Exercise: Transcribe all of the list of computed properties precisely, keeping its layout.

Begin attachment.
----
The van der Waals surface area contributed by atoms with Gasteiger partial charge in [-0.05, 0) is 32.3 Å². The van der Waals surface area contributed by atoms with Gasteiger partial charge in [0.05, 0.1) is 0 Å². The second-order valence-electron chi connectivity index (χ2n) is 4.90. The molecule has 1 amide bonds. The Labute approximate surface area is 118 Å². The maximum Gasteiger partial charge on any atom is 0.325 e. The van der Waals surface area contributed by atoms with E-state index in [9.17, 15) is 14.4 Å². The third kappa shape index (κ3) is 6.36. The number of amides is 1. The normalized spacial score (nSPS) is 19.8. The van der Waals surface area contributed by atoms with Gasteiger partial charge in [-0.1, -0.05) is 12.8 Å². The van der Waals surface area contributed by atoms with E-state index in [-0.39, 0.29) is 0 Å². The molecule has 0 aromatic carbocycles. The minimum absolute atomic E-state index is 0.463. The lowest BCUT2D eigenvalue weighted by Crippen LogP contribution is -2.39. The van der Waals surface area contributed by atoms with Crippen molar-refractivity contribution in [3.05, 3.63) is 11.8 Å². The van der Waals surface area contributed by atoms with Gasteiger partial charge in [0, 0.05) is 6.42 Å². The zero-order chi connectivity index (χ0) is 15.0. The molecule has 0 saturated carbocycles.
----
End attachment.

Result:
The van der Waals surface area contributed by atoms with Gasteiger partial charge in [-0.05, 0) is 32.3 Å². The van der Waals surface area contributed by atoms with Gasteiger partial charge in [0.05, 0.1) is 0 Å². The second-order valence-electron chi connectivity index (χ2n) is 4.90. The molecule has 1 amide bonds. The Labute approximate surface area is 118 Å². The maximum Gasteiger partial charge on any atom is 0.325 e. The van der Waals surface area contributed by atoms with E-state index in [9.17, 15) is 14.4 Å². The third kappa shape index (κ3) is 6.36. The number of amides is 1. The normalized spacial score (nSPS) is 19.8. The van der Waals surface area contributed by atoms with Gasteiger partial charge in [-0.1, -0.05) is 12.8 Å². The van der Waals surface area contributed by atoms with E-state index in [-0.39, 0.29) is 0 Å². The molecule has 0 aromatic carbocycles. The minimum absolute atomic E-state index is 0.463. The lowest BCUT2D eigenvalue weighted by Crippen LogP contribution is -2.39. The van der Waals surface area contributed by atoms with Crippen molar-refractivity contribution in [3.05, 3.63) is 11.8 Å². The van der Waals surface area contributed by atoms with Gasteiger partial charge in [0, 0.05) is 6.42 Å². The zero-order chi connectivity index (χ0) is 15.0. The molecule has 0 saturated carbocycles.